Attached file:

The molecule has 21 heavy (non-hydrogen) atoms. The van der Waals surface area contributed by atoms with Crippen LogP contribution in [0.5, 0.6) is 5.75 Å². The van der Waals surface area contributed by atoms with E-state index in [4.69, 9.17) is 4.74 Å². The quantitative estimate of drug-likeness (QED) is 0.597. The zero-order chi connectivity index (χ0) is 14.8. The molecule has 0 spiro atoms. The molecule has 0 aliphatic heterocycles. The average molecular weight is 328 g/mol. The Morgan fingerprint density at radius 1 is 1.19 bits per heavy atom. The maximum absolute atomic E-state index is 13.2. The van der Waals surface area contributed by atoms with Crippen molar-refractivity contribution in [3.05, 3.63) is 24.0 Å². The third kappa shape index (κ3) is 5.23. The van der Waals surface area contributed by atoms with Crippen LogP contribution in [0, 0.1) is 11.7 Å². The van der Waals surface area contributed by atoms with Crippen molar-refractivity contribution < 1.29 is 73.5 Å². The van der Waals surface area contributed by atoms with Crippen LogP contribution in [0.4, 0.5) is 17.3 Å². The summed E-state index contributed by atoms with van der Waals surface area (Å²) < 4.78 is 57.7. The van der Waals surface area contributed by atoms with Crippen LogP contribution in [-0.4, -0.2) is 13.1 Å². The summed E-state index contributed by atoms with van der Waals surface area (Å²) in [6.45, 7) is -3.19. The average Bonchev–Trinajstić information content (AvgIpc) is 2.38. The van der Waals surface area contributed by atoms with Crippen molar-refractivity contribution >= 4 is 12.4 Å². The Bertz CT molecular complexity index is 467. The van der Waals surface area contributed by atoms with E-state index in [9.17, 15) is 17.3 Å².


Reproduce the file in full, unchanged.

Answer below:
The molecule has 21 heavy (non-hydrogen) atoms. The van der Waals surface area contributed by atoms with Crippen LogP contribution in [0.5, 0.6) is 5.75 Å². The van der Waals surface area contributed by atoms with E-state index in [4.69, 9.17) is 4.74 Å². The quantitative estimate of drug-likeness (QED) is 0.597. The zero-order chi connectivity index (χ0) is 14.8. The molecule has 0 spiro atoms. The molecule has 0 aliphatic heterocycles. The average molecular weight is 328 g/mol. The Morgan fingerprint density at radius 1 is 1.19 bits per heavy atom. The maximum absolute atomic E-state index is 13.2. The van der Waals surface area contributed by atoms with Crippen molar-refractivity contribution in [3.05, 3.63) is 24.0 Å². The third kappa shape index (κ3) is 5.23. The van der Waals surface area contributed by atoms with Crippen LogP contribution in [0, 0.1) is 11.7 Å². The van der Waals surface area contributed by atoms with Crippen molar-refractivity contribution < 1.29 is 73.5 Å². The van der Waals surface area contributed by atoms with Crippen LogP contribution in [0.4, 0.5) is 17.3 Å². The summed E-state index contributed by atoms with van der Waals surface area (Å²) < 4.78 is 57.7. The van der Waals surface area contributed by atoms with Crippen LogP contribution in [-0.4, -0.2) is 13.1 Å². The summed E-state index contributed by atoms with van der Waals surface area (Å²) in [6.45, 7) is -3.19. The average Bonchev–Trinajstić information content (AvgIpc) is 2.38. The van der Waals surface area contributed by atoms with Crippen molar-refractivity contribution >= 4 is 12.4 Å². The Bertz CT molecular complexity index is 467. The van der Waals surface area contributed by atoms with E-state index in [9.17, 15) is 17.3 Å².